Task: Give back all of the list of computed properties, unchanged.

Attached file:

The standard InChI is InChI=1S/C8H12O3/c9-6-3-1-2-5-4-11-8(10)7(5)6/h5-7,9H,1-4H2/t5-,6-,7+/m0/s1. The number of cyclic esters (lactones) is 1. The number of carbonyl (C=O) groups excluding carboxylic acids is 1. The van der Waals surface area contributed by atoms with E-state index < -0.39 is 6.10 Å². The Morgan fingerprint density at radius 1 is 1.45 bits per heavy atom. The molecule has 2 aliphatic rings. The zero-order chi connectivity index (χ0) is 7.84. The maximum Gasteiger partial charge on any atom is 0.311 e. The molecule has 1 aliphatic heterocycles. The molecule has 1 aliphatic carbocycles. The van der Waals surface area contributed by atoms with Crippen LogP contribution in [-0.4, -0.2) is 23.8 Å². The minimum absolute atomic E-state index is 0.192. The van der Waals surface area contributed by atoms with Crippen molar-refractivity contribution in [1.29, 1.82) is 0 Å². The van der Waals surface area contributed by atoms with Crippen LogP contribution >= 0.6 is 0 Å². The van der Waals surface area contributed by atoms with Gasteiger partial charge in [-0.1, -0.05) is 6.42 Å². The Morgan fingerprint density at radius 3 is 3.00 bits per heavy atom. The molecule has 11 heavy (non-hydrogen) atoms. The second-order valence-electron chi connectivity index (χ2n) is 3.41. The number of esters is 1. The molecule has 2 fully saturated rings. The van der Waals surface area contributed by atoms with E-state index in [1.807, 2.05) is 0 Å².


The standard InChI is InChI=1S/C8H12O3/c9-6-3-1-2-5-4-11-8(10)7(5)6/h5-7,9H,1-4H2/t5-,6-,7+/m0/s1. The number of cyclic esters (lactones) is 1. The number of carbonyl (C=O) groups excluding carboxylic acids is 1. The van der Waals surface area contributed by atoms with E-state index < -0.39 is 6.10 Å². The Morgan fingerprint density at radius 1 is 1.45 bits per heavy atom. The molecule has 2 aliphatic rings. The zero-order chi connectivity index (χ0) is 7.84. The maximum Gasteiger partial charge on any atom is 0.311 e. The molecule has 1 aliphatic heterocycles. The molecule has 1 aliphatic carbocycles. The van der Waals surface area contributed by atoms with Crippen LogP contribution in [-0.4, -0.2) is 23.8 Å². The minimum absolute atomic E-state index is 0.192. The van der Waals surface area contributed by atoms with Crippen molar-refractivity contribution in [1.29, 1.82) is 0 Å². The van der Waals surface area contributed by atoms with Crippen LogP contribution >= 0.6 is 0 Å². The van der Waals surface area contributed by atoms with Gasteiger partial charge in [-0.1, -0.05) is 6.42 Å². The Morgan fingerprint density at radius 3 is 3.00 bits per heavy atom. The molecule has 11 heavy (non-hydrogen) atoms. The second-order valence-electron chi connectivity index (χ2n) is 3.41. The number of esters is 1. The molecule has 2 fully saturated rings. The van der Waals surface area contributed by atoms with E-state index in [1.807, 2.05) is 0 Å².